Marvel has done an admirable job of creating continuity between their big and small screen projects and it appears that Agent Carter is going to be no exception in spite of the completely independent timeline.  The connections to the Marvel Universe as a whole do not end with the many references to Peggy Carter’s relationship with Captain America and her attempts to move past his “death” and be her own person.  Being re-introduced to Tony Stark’s father also brings with it the very important appearance of Edwin Jarvis (Stark’s butler) and his very prominent role in the first two episodes seems to indicate that his impact on the story may be far from ordinary (or simply obligatory to appease the comic continuity crowd).  Roxxon Oil, previously seen in the Iron Man films and a very intricate player in the comics, is also featured.  We also get the appearance of Russian scientist Ivan Vanko (who in the comics would become Iron Man villain Crimson Dynamo).  Adept viewers will remember that Vanko’s son was the villain Whiplash in the second Iron Man movie.  We expect the Stark/Vanko relationship will not end well in the Agent Carter series.  Those were the Marvel Universe references that were recognized by yours truly, but some further data mining on the internet turned up some less obvious fare that is sure to please other viewers with a deeper knowledge of Marvel’s rich history than I.  Among these, a reference to law firm Goodman, Kurtzman & Holloway (the law firm Marvel Comics Jennifer Walters, aka She-Hulk works for), the name Leet Brannis (which refers to a small time crook from Marvel’s early days) which serves as a main plot point for this story arc, and more!

ac6If you did not get a chance to see the two-hour premiere, I would recommend watching online or catching a re-run.  This series is starting off stronger than the mediocre debut of Agents (a series which has only grown better with time), and I can’t wait to see what happens next.


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The Female Perspective: Yes Please, Agent Carter!

Welcome! This blog is written by author J.L. Metcalf and will chat about comics, movies, garden gnomes, ghosts or even books and daily life. It is a place where I offer my ladylike perspective on anything and everything my brain can think of. 

Agent Carter = Awesome
Agent Carter = Awesome

Yes Please, Agent Carter!

Yesterday I wrote about why we need a Wonder Woman movie, today, it seemed appropriate to write a short review about the premier of the seven week mini-series “Agent Carter” on ABC. Here we have a woman carrying an entire show and she does it with grace and dignity. While also kicking lots and lots of bad man butt.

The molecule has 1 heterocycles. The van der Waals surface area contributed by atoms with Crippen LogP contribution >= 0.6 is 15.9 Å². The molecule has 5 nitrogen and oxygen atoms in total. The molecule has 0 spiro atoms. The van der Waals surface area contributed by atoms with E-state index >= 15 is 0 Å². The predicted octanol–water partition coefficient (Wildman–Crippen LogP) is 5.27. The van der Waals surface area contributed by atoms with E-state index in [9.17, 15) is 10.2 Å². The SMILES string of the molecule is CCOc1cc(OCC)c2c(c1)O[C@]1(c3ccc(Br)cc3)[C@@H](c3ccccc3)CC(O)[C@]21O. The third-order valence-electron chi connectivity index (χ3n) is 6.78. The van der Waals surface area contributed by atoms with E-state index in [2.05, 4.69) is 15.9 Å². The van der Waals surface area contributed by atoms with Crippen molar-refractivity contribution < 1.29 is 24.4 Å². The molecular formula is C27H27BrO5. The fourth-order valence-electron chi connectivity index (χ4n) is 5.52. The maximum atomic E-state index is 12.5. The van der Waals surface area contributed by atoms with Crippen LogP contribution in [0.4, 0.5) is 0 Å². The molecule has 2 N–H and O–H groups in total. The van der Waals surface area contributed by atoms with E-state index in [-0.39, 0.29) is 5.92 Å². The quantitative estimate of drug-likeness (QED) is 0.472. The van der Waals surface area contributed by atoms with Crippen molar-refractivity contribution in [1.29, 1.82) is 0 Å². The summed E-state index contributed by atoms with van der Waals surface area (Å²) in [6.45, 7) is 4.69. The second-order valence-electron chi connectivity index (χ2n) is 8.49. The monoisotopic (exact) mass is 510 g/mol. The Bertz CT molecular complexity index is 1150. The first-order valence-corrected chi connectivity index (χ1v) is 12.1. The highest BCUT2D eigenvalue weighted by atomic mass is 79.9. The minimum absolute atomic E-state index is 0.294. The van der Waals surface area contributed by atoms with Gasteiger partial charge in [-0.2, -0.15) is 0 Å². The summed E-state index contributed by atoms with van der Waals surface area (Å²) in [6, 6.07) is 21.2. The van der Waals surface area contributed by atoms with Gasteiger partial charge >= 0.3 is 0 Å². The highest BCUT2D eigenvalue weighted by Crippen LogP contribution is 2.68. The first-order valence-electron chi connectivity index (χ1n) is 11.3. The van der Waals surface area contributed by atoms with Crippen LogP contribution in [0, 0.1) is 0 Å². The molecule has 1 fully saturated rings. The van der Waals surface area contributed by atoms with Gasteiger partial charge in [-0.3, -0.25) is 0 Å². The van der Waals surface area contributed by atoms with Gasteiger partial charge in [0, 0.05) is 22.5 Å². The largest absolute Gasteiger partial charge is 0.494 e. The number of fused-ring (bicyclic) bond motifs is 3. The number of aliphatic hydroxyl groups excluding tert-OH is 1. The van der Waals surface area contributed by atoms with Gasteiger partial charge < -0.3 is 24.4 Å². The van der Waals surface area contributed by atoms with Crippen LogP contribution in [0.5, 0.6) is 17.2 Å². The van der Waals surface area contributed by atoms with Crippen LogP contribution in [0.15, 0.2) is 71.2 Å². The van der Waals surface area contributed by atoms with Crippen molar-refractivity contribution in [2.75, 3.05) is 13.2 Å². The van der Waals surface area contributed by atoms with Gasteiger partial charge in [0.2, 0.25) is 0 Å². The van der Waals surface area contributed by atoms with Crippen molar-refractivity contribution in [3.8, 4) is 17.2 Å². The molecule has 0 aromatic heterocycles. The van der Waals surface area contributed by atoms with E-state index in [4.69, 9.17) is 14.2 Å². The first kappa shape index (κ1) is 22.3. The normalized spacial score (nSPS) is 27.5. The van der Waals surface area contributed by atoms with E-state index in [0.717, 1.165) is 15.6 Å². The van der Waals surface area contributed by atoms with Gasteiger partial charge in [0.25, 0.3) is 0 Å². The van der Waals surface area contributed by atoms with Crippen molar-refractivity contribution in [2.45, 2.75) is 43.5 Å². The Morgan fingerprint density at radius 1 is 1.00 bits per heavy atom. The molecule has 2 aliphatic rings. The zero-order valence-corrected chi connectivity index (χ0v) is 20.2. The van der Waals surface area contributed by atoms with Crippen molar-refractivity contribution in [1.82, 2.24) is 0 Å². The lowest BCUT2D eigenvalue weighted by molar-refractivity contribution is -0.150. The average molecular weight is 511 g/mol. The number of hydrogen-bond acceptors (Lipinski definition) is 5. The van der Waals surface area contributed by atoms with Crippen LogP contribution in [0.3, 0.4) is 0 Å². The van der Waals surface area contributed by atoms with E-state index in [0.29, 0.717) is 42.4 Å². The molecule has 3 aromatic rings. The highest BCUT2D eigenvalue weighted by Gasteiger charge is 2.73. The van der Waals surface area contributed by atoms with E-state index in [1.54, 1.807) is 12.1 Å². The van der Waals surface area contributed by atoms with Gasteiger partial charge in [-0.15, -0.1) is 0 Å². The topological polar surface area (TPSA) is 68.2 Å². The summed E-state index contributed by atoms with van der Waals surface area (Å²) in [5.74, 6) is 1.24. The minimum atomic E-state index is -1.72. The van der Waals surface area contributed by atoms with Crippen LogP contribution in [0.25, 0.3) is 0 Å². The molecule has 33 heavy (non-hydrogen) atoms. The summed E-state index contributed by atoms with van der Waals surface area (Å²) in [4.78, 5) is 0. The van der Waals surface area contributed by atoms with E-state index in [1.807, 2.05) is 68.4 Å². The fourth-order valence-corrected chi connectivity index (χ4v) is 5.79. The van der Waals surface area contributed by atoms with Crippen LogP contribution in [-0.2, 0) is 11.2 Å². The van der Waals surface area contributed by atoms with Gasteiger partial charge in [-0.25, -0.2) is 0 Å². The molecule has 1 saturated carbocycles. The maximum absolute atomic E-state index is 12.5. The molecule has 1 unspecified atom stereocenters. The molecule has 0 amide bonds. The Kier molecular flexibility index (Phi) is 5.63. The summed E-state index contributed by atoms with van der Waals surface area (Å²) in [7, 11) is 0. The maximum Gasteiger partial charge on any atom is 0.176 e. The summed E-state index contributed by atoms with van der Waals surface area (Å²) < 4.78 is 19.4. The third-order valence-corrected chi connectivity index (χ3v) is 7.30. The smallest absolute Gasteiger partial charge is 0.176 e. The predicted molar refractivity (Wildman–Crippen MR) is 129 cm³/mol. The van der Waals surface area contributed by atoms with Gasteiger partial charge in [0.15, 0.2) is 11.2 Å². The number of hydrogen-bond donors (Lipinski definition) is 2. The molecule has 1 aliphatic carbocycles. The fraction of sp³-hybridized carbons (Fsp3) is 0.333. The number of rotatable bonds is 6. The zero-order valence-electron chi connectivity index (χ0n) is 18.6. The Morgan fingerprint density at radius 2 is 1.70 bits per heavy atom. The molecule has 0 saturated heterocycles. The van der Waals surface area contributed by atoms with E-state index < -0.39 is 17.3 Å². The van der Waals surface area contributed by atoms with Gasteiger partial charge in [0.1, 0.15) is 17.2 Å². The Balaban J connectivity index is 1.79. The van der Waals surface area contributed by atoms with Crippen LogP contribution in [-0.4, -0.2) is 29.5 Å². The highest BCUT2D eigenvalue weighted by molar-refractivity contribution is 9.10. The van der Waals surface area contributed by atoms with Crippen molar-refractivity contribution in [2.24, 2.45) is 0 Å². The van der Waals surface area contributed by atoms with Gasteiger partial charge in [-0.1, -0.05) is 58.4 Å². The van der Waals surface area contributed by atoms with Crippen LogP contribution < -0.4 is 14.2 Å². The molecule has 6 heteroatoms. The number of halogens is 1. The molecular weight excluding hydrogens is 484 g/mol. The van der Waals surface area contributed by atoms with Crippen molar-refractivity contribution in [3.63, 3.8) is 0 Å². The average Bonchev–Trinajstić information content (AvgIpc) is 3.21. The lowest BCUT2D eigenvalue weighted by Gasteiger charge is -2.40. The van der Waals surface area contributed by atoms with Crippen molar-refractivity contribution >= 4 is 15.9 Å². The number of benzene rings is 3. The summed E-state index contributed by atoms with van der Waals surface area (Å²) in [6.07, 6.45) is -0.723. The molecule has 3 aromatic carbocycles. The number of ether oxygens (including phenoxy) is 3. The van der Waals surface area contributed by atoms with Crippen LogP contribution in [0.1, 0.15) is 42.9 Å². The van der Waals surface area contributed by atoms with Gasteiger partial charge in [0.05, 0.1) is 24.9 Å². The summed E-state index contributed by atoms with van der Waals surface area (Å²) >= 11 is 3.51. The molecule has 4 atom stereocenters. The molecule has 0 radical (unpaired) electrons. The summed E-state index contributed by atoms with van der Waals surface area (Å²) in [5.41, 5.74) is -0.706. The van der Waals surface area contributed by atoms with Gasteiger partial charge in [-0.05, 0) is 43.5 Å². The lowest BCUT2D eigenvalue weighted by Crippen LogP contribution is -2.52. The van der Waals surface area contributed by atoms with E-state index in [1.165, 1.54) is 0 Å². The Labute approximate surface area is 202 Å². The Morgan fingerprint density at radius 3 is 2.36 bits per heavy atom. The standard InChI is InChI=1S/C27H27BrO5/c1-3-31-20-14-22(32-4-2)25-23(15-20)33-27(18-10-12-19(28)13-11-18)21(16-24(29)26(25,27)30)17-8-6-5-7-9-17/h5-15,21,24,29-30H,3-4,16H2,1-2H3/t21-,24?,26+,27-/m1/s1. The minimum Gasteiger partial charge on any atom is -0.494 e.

This mini-series is a big gamble for Marvel (and for those of us who pine for a Wonder Woman movie). The success of Agent Carter will tell the studio mucky-mucks that maybe, just maybe a woman can, in fact, hold the attention of an audience while also showing the world that a woman can kick butt and still retain her femininity and humanity. You can bet that the studio heads are paying close attention to the reviews and viewership of this mini-series.

Agent Carter herself is played by actress Hayley Atwell, who also played Agent Carter in “Captain America: The First Avenger” along with a short film on the “Iron Man 3” DVD extras. She gives Agent Carter the grace and dignity that the character needs to make her likable. Not to mention, she is not the usual blond, stick-thin starlet we see in so many movies and televisions shows these days. She’s a normal sized, curvy woman who manages to beautifully toe the line between being sexy and being tough. Everything she does is with great style and poise.

The fight scenes during “Agent Carter” are beautifully choreographed. Especially the one when they flash back and forth between the “Captain America” radio program and Agent Carter’s fight scene. That was a work of pure genius, the silly dialogue and inventive sound effects interspersed with “real life” fighting was fun to watch and wildly inventive.

What I also enjoyed was that the show didn’t shy away from showing Agent Carter as having emotions. She cried at the death of her friend and she is clearly still grieving the loss of Steve Rogers. Not to mention, she is very careful about allowing anyone to get close to her for fear of them dying as well. It takes a stern talking to from Jarvis to remind her that even Steve Rogers needed her to keep him grounded.

She is a human superhero. An unusual, complex and delightful character. She can kick serious butt when she needs to (there is nothing quite like watching a woman slug a guy, knocking him to the floor. I’m not a violent woman but I have to say that was quite a bit of fun when she first meets Jarvis) but she also uses her brain and her feminine wiles when needed. The scene were she excuses herself from work for “lady issues” was wonderfully comic (because even to this day, women can still do this and fill men with fear that they’ll start telling them what their “women issues” are!).

All-in-all, I am quite excited for the next few episodes of “Agent Carter”, I think she has the potential to move the studio execs in the right direction, that direction being a full-length movie about a female superhero. Until then, I am excited to have five more episodes of Agent Carter to watch!

She is stylish, beautiful and tough as nails. Love me some Agent Carter.
She is stylish, beautiful and tough as nails. Love me some Agent Carter.

Did you watch “Agent Carter”?  What did you think? Tell me in your comments!